With solid legal advice and initiative language, this experience can be avoided in the South Bay. Citizens in Chula Vista should collect signatures for a ballot measures to give voters the opportunity to cast their opinion on approving competitive bidding, especially considering that a victory at the ballot box could save the city millions of dollars. A preliminary analysis of eight city services (the Nature Center, Recreational Facility Operations, Facility Management and Maintenance, Parks and Open Space Maintenance, Infrastructure Maintenance, Information Technology Services and Library Services) reveals that taxpayers could save more than $8.8 million each year through managed competition.
In the areas that Chula Vista could open up for competition, other municipalities have used managed competition with great success. In Indianapolis, public employees won the bid for street repair services, finding ways to achieve 28 percent savings from the cost of pothole work. For more than 10 years, Riverside County has privatized its library system, significantly reducing public costs while increasing operating hours and adding eight new library branches. Los Angeles County has contracted out for facility maintenance since 1980, achieving savings of 51 percent. The cities of Orange and Long Beach contract with private information technology service providers, and savings have generally ranged from 10 to 20 percent.
Though the political battle to approve managed competition is sure to be tough, a timely and aggressive implementation has it rewards. It took less than 20 months for Indianapolis to identify 150 competition opportunities and open more than 40 city government services to competitive bidding. The city ultimately opened up 86 services to competitive bidding, reducing government costs by nearly a quarter. Phoenix also provides a compelling case for strong competitive bidding, as it has saved more than $41 million by opening up 56 service competitions.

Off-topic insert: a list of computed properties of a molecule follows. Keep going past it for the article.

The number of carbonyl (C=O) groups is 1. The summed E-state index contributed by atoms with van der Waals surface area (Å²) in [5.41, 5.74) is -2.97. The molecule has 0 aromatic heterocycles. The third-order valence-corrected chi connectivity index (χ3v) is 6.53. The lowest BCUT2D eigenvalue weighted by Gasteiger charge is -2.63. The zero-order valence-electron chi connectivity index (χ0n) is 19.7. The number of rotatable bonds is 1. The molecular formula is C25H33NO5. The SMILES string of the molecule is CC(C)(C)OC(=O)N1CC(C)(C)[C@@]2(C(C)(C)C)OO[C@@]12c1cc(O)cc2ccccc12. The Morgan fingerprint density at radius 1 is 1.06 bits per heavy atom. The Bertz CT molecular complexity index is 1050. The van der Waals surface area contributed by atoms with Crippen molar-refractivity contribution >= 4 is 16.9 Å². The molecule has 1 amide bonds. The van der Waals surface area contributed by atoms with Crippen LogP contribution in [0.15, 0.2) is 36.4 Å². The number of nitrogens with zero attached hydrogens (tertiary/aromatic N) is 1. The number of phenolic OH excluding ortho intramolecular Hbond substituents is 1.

Lawmakers can work to ensure that the bidding process is fair and open, and that service contracts have high measures for accountability and incentives for good performance; to earn the public’s trust, these provisions should be written into the text of a ballot proposition. City employees should have access to a consultant to help prepare their bids and identify cost reductions. History suggests that future workforce reductions can be handled equitably. Faced with an economic downtown throughout the 1990s, the city of Indianapolis aggressively pursued managed competition, yet through the process no city union members lost their jobs, as workers either won their managed competition bids, were hired by private contractors, took new jobs inside the city or retired.
Lawmakers would be remiss to forget that no matter how they choose to close the budget, citizens will still expect for their parks and libraries to be open, and still demand quality public services for their hard-earned taxpayer dollars. Draconian workforce cuts, shuttering public buildings and slashing community programs are not sustainable solutions to a long-term problem, and shortchange the public from what they deserve. Moving the ball forward for managed competition today can save millions of dollars and help lawmakers avoid using a municipal meat cleaver in the years ahead.
Vince Vasquez is the senior policy analyst with the San Diego Institute for Policy Research. You can reach him at email@example.com.